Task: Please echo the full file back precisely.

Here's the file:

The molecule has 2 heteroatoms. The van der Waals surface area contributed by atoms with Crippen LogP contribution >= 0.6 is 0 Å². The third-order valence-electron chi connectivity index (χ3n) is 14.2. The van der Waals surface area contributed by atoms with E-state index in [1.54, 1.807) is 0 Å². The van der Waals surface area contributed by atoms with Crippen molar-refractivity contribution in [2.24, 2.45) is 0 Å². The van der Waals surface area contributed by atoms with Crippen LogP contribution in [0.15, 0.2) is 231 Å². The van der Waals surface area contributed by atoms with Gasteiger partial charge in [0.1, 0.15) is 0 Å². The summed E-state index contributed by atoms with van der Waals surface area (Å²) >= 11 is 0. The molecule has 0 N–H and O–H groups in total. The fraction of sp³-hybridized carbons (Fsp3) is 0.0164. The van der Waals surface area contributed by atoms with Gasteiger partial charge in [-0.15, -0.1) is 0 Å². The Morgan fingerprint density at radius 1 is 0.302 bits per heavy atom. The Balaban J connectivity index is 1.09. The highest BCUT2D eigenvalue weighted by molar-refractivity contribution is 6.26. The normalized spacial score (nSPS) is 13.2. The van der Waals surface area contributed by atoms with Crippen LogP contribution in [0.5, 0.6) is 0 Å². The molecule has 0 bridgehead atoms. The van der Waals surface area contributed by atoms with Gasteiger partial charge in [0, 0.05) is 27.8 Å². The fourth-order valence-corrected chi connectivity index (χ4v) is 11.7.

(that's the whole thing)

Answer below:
The molecule has 2 heteroatoms. The van der Waals surface area contributed by atoms with Crippen LogP contribution >= 0.6 is 0 Å². The third-order valence-electron chi connectivity index (χ3n) is 14.2. The van der Waals surface area contributed by atoms with E-state index in [1.54, 1.807) is 0 Å². The van der Waals surface area contributed by atoms with Crippen molar-refractivity contribution in [2.24, 2.45) is 0 Å². The van der Waals surface area contributed by atoms with Crippen LogP contribution in [0.15, 0.2) is 231 Å². The van der Waals surface area contributed by atoms with Gasteiger partial charge in [0.1, 0.15) is 0 Å². The summed E-state index contributed by atoms with van der Waals surface area (Å²) >= 11 is 0. The molecule has 0 N–H and O–H groups in total. The fraction of sp³-hybridized carbons (Fsp3) is 0.0164. The van der Waals surface area contributed by atoms with Gasteiger partial charge in [-0.15, -0.1) is 0 Å². The Morgan fingerprint density at radius 1 is 0.302 bits per heavy atom. The Balaban J connectivity index is 1.09. The highest BCUT2D eigenvalue weighted by molar-refractivity contribution is 6.26. The normalized spacial score (nSPS) is 13.2. The van der Waals surface area contributed by atoms with Crippen LogP contribution in [0.5, 0.6) is 0 Å². The molecule has 0 bridgehead atoms. The van der Waals surface area contributed by atoms with Gasteiger partial charge in [0, 0.05) is 27.8 Å². The fourth-order valence-corrected chi connectivity index (χ4v) is 11.7.